May 11, 2020
For more information on this topic, check out a recent report by experts from New America, Southern New Hampshire University, the State Higher Education Executive Officers Association, the University of Wisconsin-Madison, and WASC Sr. accrediting agency; and this primer from New America and the National Governors Association.
When college-advising company Edmit planned to publish its estimates of colleges’ financial viability last year, the lobbying association representing private nonprofit colleges pushed back hard. They pushed back hard against even having a public conversation about colleges that were so financially stressed that they might be at risk of closing unless something changed. They pushed back against a methodology that was vetted by college finance experts, using publicly available data. They pushed back against a tool that could be used by schools and policymakers to better understand which schools needed to do some contingency planning to minimize harm to students if the school needed to close. Some colleges even pushed back against Inside Higher Ed, which was planning on writing about Edmit’s data, with a cease and desist letter. And that was pre-coronavirus.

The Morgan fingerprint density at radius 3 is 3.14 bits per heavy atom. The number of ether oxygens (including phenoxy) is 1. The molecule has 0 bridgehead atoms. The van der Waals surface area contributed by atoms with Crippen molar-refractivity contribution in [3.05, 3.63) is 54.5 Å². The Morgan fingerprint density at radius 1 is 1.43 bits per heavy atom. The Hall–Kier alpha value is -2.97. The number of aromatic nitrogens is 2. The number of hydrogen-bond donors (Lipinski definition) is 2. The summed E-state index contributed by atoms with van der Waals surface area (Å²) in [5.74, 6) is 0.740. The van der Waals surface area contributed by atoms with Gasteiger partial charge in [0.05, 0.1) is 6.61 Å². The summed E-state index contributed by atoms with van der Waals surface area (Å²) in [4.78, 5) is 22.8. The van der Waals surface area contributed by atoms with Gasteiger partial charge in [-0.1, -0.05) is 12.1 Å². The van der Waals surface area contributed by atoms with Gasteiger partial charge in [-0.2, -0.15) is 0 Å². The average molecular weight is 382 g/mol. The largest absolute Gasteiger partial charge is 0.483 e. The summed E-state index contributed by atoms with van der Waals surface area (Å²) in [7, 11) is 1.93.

Since COVID-19 hit higher education, the nonprofit-college lobbyists and the umbrella lobbying association for all of higher education have pushed even further, not just against transparency--but against the rules of financial accountability, by asking Congress and the Education Department for a blanket, three-year waiver of the financial responsibility scores calculated annually by the Department and all associated financial responsibility regulations. The scores are part of a long-standing, statutorily mandated method of assessing the financial risk colleges present to taxpayers and ensuring adequate financial protection is in place. In other words, it’s designed to make sure that--if colleges do close or incur other liabilities--taxpayers aren’t left holding the bag.
If it seems like it would be short-sighted for policymakers to ignore those requirements, it’s because it would be. Higher education is experiencing the sudden loss of tuition revenue, costly reimbursements for housing and other expenses, the onset of cuts to state aid for colleges, the drops in revenue from facilities rentals and conferences and parking, and mass uncertainty over whether students will be on campus in the fall--and whether they’ll want to be online if they can’t be on campus. An entirely real possibility is that some colleges--particularly those that were struggling before the pandemic--will be forced to shutter their doors. In fact, a few have already said they’ll close, some noting that while coronavirus didn’t cause their financial troubles, it has exacerbated them to the breaking point. No one wants this to happen, but it will likely happen. And we have to plan now to reduce the harm to students.